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New Study Shows Washington Can Achieve a Clean Energy Future

Jason Herbert, Public Affairs, 509-372-5205
Carla Martinez, Public Affairs, 509-308-0457
RICHLAND, Wash. – More and different electricity sources will be needed in the Northwest to maintain energy reliability and achieve a carbon-free system by 2045, according to a new study released today by Energy Northwest. The study was prepared by Energy + Environmental Economics (E3), a San Francisco-based consulting group, which calculated energy capacity needs in the northwest over the next several decades and analyzed a suite of clean, reliable and affordable energy resources available to meet that demand.

Energy Northwest commissioned the study as part of a comprehensive, multi-year effort to evaluate all carbon-free options that can maintain system reliability while ensuring Washingtonians have enough power through the next twenty years and beyond.

“The motivation for this study is Governor Inslee’s Clean Energy Transformation Act, which set our state on a path to 100% clean electricity by 2045,” said Brad Sawatzke, Energy Northwest chief executive officer. “That’s an ambitious and worthwhile goal, so we have to start planning today to ensure the people of Washington state have the right mix of energy sources tomorrow. And it’s our job to make sure that mix is not only reliable, but affordable.”

Energy Northwest is a not-for-profit utility agency created by the state legislature in 1957 to aggregate and help meet the needs of public power utilities, including providing solutions to regional energy challenges. It is comprised of 27 public utilities districts and municipalities across Washington. Energy Northwest operates one of the largest carbon-free energy portfolios in the region, which includes wind, hydroelectric, and solar power facilities, as well as Columbia Generating Station, the state’s third-largest producer of electricity.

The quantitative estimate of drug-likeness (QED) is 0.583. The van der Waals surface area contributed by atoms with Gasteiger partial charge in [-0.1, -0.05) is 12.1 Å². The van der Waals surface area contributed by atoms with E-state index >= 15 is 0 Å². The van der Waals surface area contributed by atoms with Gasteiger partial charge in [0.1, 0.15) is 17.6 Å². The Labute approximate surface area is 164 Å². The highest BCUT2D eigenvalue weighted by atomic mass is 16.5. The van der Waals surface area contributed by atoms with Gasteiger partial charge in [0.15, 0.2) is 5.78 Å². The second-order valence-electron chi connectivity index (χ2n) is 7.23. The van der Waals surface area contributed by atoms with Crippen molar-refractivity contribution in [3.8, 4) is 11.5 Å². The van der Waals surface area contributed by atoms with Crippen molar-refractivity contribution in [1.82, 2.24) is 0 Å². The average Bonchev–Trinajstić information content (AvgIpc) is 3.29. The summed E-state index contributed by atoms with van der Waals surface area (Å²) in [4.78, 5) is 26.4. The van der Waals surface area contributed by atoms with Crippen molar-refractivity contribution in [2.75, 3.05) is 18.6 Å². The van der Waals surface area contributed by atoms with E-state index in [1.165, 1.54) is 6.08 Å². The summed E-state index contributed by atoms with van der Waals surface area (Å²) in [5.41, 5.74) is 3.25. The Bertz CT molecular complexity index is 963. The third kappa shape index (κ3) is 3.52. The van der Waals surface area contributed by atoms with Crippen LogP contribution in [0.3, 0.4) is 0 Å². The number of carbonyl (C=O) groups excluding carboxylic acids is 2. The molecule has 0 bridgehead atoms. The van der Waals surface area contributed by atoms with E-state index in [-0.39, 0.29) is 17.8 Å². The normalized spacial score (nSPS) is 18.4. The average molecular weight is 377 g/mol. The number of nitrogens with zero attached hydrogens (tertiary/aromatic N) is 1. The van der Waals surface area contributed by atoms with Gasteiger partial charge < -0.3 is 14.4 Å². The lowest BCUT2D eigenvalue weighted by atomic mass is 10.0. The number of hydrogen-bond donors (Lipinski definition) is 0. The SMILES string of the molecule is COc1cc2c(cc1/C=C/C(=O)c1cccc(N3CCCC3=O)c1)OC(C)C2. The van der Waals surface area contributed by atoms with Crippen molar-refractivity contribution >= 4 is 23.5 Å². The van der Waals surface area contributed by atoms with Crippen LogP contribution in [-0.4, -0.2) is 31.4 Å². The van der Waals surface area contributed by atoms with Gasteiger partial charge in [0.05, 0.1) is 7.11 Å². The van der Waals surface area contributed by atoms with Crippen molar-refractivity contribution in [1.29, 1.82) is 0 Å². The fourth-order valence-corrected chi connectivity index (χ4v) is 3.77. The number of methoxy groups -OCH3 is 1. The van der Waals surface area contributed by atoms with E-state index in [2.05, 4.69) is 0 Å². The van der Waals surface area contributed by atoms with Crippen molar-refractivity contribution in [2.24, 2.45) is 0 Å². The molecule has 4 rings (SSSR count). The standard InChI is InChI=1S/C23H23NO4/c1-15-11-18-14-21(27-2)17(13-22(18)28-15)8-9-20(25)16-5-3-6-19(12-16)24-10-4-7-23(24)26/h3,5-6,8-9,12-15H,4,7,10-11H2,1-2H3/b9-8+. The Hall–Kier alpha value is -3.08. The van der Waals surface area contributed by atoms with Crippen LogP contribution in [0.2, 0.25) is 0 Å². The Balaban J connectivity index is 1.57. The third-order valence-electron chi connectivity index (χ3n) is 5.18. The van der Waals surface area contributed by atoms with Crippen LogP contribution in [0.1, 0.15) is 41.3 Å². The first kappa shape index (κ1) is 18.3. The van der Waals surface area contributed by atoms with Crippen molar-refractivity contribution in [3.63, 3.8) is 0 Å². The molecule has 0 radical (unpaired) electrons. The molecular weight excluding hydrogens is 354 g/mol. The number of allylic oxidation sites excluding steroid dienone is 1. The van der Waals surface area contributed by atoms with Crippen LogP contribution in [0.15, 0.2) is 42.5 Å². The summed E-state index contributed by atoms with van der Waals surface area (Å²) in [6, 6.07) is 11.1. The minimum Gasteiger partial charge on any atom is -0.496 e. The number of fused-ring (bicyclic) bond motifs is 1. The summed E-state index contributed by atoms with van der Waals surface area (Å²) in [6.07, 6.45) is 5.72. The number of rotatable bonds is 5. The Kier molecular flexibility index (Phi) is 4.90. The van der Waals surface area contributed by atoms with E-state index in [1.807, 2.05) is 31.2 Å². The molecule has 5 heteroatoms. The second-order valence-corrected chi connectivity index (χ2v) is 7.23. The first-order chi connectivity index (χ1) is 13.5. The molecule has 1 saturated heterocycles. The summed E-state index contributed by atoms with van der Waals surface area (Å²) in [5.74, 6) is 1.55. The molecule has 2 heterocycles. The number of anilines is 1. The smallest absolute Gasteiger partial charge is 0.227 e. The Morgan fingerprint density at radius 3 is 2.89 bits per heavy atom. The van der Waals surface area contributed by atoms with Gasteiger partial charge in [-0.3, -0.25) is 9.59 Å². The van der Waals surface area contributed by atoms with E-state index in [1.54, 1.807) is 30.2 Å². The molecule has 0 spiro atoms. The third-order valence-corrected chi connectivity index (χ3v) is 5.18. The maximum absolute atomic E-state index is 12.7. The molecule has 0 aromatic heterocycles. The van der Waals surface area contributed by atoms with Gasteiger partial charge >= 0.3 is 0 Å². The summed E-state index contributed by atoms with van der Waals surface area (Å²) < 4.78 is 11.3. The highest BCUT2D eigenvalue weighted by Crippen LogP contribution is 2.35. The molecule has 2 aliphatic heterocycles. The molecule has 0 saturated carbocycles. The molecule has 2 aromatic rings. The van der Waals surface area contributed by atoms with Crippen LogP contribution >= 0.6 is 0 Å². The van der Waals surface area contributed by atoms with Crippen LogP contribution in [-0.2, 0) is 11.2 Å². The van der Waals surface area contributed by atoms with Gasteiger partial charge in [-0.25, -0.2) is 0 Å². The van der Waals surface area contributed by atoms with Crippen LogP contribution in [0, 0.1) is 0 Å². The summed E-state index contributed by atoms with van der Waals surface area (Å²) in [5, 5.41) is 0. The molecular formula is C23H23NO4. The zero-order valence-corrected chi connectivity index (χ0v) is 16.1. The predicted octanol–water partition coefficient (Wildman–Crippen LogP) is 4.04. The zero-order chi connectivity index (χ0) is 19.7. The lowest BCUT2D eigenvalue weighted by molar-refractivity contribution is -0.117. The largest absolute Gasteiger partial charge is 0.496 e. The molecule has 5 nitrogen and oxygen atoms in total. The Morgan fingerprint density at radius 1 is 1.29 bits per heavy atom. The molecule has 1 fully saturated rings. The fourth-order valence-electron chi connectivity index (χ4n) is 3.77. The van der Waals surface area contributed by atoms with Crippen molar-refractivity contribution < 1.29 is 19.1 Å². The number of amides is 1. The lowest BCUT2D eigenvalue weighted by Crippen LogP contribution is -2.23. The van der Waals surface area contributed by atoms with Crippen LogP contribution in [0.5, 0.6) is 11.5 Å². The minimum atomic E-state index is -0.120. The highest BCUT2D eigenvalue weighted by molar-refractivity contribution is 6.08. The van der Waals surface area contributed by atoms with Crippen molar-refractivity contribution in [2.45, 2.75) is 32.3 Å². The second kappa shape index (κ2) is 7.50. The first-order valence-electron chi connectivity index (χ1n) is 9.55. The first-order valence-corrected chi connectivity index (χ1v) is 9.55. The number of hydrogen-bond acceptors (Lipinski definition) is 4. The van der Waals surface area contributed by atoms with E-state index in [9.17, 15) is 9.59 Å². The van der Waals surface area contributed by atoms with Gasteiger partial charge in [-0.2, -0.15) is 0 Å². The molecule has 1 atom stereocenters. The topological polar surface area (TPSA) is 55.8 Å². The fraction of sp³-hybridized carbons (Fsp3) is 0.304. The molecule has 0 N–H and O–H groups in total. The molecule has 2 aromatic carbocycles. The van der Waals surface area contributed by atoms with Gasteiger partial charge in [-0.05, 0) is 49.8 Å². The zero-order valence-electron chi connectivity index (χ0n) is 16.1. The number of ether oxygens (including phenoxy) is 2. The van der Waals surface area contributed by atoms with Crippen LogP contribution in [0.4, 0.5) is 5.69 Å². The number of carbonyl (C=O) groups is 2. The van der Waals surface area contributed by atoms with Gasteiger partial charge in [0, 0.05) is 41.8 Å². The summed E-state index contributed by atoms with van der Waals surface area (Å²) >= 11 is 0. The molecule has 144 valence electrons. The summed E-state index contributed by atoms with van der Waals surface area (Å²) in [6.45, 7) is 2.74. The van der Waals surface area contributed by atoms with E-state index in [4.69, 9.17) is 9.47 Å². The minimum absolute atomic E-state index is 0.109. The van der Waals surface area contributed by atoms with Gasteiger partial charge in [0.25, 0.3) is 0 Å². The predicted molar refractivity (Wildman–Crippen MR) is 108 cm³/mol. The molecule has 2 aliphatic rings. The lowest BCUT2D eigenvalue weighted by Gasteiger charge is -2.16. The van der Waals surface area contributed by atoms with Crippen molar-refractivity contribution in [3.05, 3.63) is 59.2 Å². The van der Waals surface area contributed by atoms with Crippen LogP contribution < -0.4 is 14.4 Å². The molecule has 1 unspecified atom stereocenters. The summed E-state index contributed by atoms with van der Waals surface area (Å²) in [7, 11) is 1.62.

The optimal future energy picture, according to E3, is a combination of current and new renewable and clean resources. E3’s study utilized published conservation and efficiency projections and costs, and examined the value of creating additional solar and wind facilities, as well as extending operation of the Columbia Generating Station power plant beyond its current anticipated decommission date of 2043. The study also explored whether Washington’s expanding population and growing energy needs can be met in part by new innovations, such as small modular nuclear reactors, a technology that is carbon-free and provides an ideal mix of reliability, capacity and seamless integration with renewables.

“Completing this study is simply the first step in a much larger decision-making process,” said Sawatzke. “Any decision to invest in new resources will take time, and will only be done in the best interest of our member utilities, the people of Washington and, of course, the environment.”

Highlights and key findings from the study are available below.
To read the full study, click here​.
E3 Executive Summary Highlights: